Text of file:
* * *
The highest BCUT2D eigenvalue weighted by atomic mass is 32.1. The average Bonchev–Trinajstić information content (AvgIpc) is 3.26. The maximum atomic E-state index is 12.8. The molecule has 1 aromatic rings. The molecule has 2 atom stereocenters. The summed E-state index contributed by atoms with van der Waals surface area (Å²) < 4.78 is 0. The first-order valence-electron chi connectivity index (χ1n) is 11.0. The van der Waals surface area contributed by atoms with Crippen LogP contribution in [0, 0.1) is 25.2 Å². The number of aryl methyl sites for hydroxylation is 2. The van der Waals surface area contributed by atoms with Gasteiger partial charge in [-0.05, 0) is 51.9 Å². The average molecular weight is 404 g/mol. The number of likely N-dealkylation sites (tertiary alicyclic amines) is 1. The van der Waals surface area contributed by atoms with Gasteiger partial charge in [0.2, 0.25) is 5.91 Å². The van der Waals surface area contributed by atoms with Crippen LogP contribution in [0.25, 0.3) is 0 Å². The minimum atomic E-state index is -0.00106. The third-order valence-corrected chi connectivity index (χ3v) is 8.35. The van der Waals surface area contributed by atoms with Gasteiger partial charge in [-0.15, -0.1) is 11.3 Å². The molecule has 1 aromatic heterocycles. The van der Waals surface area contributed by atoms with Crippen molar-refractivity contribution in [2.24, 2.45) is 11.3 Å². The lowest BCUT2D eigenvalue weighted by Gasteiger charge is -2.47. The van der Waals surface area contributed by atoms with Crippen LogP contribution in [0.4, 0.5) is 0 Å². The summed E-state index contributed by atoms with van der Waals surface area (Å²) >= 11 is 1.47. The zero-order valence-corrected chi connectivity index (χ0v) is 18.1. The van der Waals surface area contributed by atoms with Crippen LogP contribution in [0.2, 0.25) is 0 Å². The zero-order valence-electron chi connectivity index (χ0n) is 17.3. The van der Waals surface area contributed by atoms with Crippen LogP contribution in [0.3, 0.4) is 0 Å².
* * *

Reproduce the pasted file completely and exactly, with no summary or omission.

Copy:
The highest BCUT2D eigenvalue weighted by atomic mass is 32.1. The average Bonchev–Trinajstić information content (AvgIpc) is 3.26. The maximum atomic E-state index is 12.8. The molecule has 1 aromatic rings. The molecule has 2 atom stereocenters. The summed E-state index contributed by atoms with van der Waals surface area (Å²) < 4.78 is 0. The first-order valence-electron chi connectivity index (χ1n) is 11.0. The van der Waals surface area contributed by atoms with Crippen LogP contribution in [0, 0.1) is 25.2 Å². The number of aryl methyl sites for hydroxylation is 2. The van der Waals surface area contributed by atoms with Gasteiger partial charge in [-0.05, 0) is 51.9 Å². The average molecular weight is 404 g/mol. The number of likely N-dealkylation sites (tertiary alicyclic amines) is 1. The van der Waals surface area contributed by atoms with Gasteiger partial charge in [0.2, 0.25) is 5.91 Å². The van der Waals surface area contributed by atoms with Crippen LogP contribution in [0.25, 0.3) is 0 Å². The minimum atomic E-state index is -0.00106. The third-order valence-corrected chi connectivity index (χ3v) is 8.35. The van der Waals surface area contributed by atoms with Gasteiger partial charge in [-0.15, -0.1) is 11.3 Å². The molecule has 1 aromatic heterocycles. The van der Waals surface area contributed by atoms with Crippen molar-refractivity contribution in [2.24, 2.45) is 11.3 Å². The lowest BCUT2D eigenvalue weighted by Gasteiger charge is -2.47. The van der Waals surface area contributed by atoms with Crippen LogP contribution in [0.4, 0.5) is 0 Å². The summed E-state index contributed by atoms with van der Waals surface area (Å²) >= 11 is 1.47. The zero-order valence-corrected chi connectivity index (χ0v) is 18.1. The van der Waals surface area contributed by atoms with Crippen LogP contribution in [0.2, 0.25) is 0 Å². The zero-order valence-electron chi connectivity index (χ0n) is 17.3. The van der Waals surface area contributed by atoms with Crippen LogP contribution in [0.3, 0.4) is 0 Å².